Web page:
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Government responds to land transport reports.
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13 April 2000 A62/2000


The Federal Government highlighted its impatience today with pace of rail reform with the tabling of the Government response to four inquiries into land transport issues.

The Government’s response deals with the findings of:

the House of Representatives Standing Committee on Communications, Transport and Microeconomic Reform inquiries into the Commonwealth’s role in the nation’s road system, Planning Not Patching, and rail reform, Tracking Australia;


the Rail Projects Taskforce, a private sector investigation of Australia’s rail system headed by Mr Jack Smorgon AM, called Revitalising Rail; and ●

a Productivity Commission examination of rail industry performance and administration, Progress in Rail Reform. ●

Each of the rail reports strongly supports the Commonwealth’s approach to rail reform.

The Productivity Commission report, also released today, concludes that investing government money in rail infrastructure without structural and operational reforms first will not be sufficient to ensure sustainability and the greater competitiveness of rail.

Deputy Prime Minister and Minister for Transport and Regional Services, John Anderson welcomed the scrutiny these reports bought to land transport.

"Through the direction being mapped out today, all levels of government and the private sector can plan with greater certainty and make long-term commitments to developing the national transport network," Mr Anderson said.

"Our response signals the Federal Government’s resolve to pursue a nationally uniform framework for railway track access arrangements and regulatory and safety regimes for interstate rail transport.

"The cooperation of the states is crucial to the rail reform process. Some of them are well down the path of privatising operations and achieving improved productivity. Most have separated track management from rail operations. But there is still a long way to go. If the rate of reform does not pick up, there is danger that rail will drop so far behind the road freight industry that it will never be able to attract the necessary level of investment funds."

Mr Anderson said that if a national rail access regime was not working effectively by mid-2001, the

Government would consider further options, including Commonwealth legislation.

"The Federal Government will work with the States to see that reform progresses at an acceptable rate. But it is not prepared to consider additional funds for the sector until it is clear that the States are delivering reforms allowing the benefits of existing infrastructure investment to be harvested."

Mr Anderson also noted that increased flexibility for States and Territories to finance infrastructure projects will be available under changed taxation arrangements from 1 July.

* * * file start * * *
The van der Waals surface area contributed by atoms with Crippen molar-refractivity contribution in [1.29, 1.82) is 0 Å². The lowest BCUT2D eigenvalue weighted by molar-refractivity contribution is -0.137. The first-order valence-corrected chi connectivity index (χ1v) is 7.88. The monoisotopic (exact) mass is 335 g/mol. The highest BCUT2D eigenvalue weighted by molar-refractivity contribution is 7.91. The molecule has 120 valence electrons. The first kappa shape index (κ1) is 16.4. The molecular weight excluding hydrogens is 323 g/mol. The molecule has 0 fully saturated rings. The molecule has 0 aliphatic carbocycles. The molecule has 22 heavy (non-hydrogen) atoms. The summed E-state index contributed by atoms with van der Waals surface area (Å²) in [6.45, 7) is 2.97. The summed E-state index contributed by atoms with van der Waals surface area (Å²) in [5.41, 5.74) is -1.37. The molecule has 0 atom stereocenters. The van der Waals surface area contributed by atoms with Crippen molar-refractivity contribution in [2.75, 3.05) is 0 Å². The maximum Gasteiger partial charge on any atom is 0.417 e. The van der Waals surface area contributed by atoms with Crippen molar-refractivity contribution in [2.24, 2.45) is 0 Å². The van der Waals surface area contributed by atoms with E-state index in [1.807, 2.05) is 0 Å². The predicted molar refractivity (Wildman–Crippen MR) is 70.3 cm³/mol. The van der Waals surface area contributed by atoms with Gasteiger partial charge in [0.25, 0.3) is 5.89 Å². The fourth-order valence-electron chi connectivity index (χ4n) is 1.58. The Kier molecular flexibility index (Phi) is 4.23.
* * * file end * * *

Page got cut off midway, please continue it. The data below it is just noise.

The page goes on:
"I strongly believe that the new tax system will greatly enhance the capacity of the States to invest in transport infrastructure."

Mr Anderson said the Commonwealth would continue to make strategic investment in infrastructure and was committed to increasing its investment as budgetary circumstances allowed.

Mr Anderson said rail safety is a priority and the Government will legislate to enable the Australian Transport Safety Bureau to independently investigate accidents and incidents on the interstate rail system. The reports of such systemic, ‘no-blame’ investigations will be publicly released by the ATSB to allow the rail industry to benefit from the lessons learned.

"Should industry co-regulation and implementation of national rail operational codes not be working effectively by mid-2001, the Commonwealth will seek agreement of other jurisdictions to establish a new institutional framework for the rail industry, similar to the National Road Transport Commission."

On roads, the Commonwealth is cooperating with the States and Territories to work through the criteria that would identify nationally significant roads other than the National Highway. This will help direct available road funds to where they are needed most.

"The Government has not, however, been convinced there is a need to move away from the current budgetary approach to road funding which is identified on a four-year cycle."

The new tax arrangements under the GST will provide the States and Territories with substantial and growing revenues. While the Commonwealth will continue to play its part, the community and industry should also look to the States and Territories for increased infrastructure funding.

Mr Anderson said the Government had accepted the underlying objective of recommendations for the creation of a "national transport plan" and will work with the States and Territories to establish a coherent national planning process for strategic land transport infrastructure.

Media Contact: Paul Chamberlin: (02) 6277 7680 / (0419) 233 989

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© Commonwealth of Australia 2000 Last updated:  Thursday, 13 April 2000